National City to Receive Money from Port

The National City Marine Terminal is in line to receive money from the Port of San Diego for upgrades to the city outside the port boundaries.

National City Mayor Ron Morrison is trying to get more money from the Port of San Diego for its tidelands areas.

Last year, the terminal generated $15.4 million in revenue for the Unified Port of San Diego. After decades of watching neighboring cities get seaside resorts, cruise ship terminals and major plans for redeveloping their bayfronts, National City will soon receive funding that could attract big hotels, restaurants and retail shops to its own coast.

The infusion of money comes after National City, one of the poorest cities in the county, challenged the Unified Port of San Diego’s payment formula. It accused the port of shortchanging funds by focusing only on maintaining tidelands, which are largely inaccessible to the public in National City because of Navy, marine-terminal and other industrial operations there. City officials want the port to also pay for maintenance and redevelopment projects away from the immediate shoreline.

National City’s good news — that the port district has agreed to establish a Marine Terminal Impact Improvement Fund — may be bad news for at least three of the port’s other member cities. Chula Vista, Coronado and Imperial Beach had expressed reluctance about creating the fund because they feared losing money for their own projects.

Cities near the port suffer from the negative impacts of maritime development -air pollution, wear and tear on roads; but do not reap the benefits from the considerable revenue they contribute to the port district’s bottom line.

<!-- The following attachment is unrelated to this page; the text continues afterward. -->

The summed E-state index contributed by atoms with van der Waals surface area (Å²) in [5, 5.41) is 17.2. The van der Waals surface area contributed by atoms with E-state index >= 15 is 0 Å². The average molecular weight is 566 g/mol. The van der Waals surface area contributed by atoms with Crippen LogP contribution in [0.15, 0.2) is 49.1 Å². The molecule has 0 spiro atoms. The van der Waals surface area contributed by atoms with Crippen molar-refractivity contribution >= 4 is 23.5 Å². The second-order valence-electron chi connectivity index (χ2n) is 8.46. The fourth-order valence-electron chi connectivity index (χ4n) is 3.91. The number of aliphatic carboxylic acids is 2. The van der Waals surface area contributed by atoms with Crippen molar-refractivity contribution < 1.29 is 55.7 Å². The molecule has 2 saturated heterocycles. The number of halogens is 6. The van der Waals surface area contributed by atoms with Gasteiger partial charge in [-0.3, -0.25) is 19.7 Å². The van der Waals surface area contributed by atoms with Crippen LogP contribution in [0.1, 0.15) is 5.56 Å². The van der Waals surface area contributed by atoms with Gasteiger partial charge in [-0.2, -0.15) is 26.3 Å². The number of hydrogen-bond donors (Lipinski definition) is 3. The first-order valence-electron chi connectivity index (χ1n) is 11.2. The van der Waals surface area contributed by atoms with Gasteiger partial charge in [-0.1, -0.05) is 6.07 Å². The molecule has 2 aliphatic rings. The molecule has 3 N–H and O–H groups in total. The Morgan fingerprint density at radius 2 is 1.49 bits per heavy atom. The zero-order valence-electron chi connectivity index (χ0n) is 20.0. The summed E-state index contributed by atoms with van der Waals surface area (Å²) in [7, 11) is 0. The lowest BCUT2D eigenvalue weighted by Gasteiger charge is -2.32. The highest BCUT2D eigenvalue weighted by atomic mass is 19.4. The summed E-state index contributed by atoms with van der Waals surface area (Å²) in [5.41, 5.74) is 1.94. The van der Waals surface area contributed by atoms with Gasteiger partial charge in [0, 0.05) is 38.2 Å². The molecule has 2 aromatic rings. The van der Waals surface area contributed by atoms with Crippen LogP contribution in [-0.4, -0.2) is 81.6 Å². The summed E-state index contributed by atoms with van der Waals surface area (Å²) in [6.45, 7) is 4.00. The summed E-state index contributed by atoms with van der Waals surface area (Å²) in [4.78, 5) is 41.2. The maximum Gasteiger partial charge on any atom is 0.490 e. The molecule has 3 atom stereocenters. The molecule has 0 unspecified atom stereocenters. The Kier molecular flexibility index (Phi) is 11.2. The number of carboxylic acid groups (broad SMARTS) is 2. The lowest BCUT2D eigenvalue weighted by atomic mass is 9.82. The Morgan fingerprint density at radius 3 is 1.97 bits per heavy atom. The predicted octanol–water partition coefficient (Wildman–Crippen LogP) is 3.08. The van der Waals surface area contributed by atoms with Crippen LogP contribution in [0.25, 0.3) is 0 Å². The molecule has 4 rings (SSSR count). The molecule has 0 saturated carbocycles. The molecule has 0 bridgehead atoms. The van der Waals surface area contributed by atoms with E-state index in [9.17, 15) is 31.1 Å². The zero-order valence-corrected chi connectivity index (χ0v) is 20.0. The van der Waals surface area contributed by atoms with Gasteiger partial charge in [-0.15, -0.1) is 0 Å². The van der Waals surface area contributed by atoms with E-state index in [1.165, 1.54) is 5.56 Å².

Commissioners agreed to place into the fund half a percent of gross revenues earned from the Tenth Avenue and National City marine terminals. That’s estimated to be $113,000 this year.

During the next four years, the port also will put a combined $500,000 from a previously approved capital-improvement program into the fund.

Last year, the National City Marine Terminal generated $15.4 million in revenue for the port; that was 11.4 percent of the port’s total operating revenue. For the same year, the port spent nearly $18 million, or 12.5 percent, in National City.

National City received less than it contributed during the four previous years, on average 9.4 percent annually.

Last year, Coronado put in nearly $2 million but received $4.3 million. Imperial Beach contributed $72,825 last year but was given 70 times that much, or nearly $10 million.

It invested $8 million to dredge the Sweetwater River for the $10 million, 250-slip Pier 32 Marina built on National City tidelands by a developer. The district also recently approved a bayfront plan that will allow the city to carve out more tidelands space for commercial use, parks and perhaps a hotel.